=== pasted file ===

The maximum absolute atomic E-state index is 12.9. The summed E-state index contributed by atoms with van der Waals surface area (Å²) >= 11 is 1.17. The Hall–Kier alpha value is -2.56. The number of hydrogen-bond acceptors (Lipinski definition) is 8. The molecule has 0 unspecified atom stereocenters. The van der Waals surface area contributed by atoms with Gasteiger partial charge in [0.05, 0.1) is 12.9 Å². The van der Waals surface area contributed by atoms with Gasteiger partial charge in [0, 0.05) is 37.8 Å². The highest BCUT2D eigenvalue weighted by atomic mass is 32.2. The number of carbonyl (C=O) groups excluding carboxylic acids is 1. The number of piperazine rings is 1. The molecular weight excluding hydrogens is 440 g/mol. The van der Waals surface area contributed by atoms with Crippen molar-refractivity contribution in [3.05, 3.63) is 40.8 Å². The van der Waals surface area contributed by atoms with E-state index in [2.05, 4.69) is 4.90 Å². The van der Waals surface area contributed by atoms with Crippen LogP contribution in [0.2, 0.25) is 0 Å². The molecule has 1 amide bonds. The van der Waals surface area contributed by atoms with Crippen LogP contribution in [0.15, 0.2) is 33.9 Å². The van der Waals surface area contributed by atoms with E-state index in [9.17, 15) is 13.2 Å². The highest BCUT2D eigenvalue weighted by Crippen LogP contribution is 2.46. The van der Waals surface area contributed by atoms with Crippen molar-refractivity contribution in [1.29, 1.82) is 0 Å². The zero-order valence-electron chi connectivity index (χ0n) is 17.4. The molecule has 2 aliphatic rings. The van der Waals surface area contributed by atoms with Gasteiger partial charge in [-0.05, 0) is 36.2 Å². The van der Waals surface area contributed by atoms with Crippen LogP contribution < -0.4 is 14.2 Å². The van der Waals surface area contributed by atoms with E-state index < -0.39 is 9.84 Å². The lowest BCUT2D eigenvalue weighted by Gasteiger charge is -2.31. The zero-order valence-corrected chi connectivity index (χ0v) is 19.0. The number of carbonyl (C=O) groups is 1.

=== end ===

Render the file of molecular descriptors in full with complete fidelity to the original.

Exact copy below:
The maximum absolute atomic E-state index is 12.9. The summed E-state index contributed by atoms with van der Waals surface area (Å²) >= 11 is 1.17. The Hall–Kier alpha value is -2.56. The number of hydrogen-bond acceptors (Lipinski definition) is 8. The molecule has 0 unspecified atom stereocenters. The van der Waals surface area contributed by atoms with Gasteiger partial charge in [0.05, 0.1) is 12.9 Å². The van der Waals surface area contributed by atoms with Gasteiger partial charge in [0, 0.05) is 37.8 Å². The highest BCUT2D eigenvalue weighted by atomic mass is 32.2. The number of carbonyl (C=O) groups excluding carboxylic acids is 1. The number of piperazine rings is 1. The molecular weight excluding hydrogens is 440 g/mol. The van der Waals surface area contributed by atoms with Crippen molar-refractivity contribution in [3.05, 3.63) is 40.8 Å². The van der Waals surface area contributed by atoms with E-state index in [2.05, 4.69) is 4.90 Å². The van der Waals surface area contributed by atoms with Crippen LogP contribution in [0.2, 0.25) is 0 Å². The molecule has 1 amide bonds. The van der Waals surface area contributed by atoms with Crippen LogP contribution in [0.15, 0.2) is 33.9 Å². The van der Waals surface area contributed by atoms with E-state index in [9.17, 15) is 13.2 Å². The highest BCUT2D eigenvalue weighted by Crippen LogP contribution is 2.46. The van der Waals surface area contributed by atoms with Crippen molar-refractivity contribution in [1.29, 1.82) is 0 Å². The zero-order valence-electron chi connectivity index (χ0n) is 17.4. The molecule has 2 aliphatic rings. The van der Waals surface area contributed by atoms with Gasteiger partial charge in [-0.05, 0) is 36.2 Å². The van der Waals surface area contributed by atoms with Crippen LogP contribution < -0.4 is 14.2 Å². The van der Waals surface area contributed by atoms with E-state index < -0.39 is 9.84 Å². The lowest BCUT2D eigenvalue weighted by Gasteiger charge is -2.31. The zero-order valence-corrected chi connectivity index (χ0v) is 19.0. The number of carbonyl (C=O) groups is 1.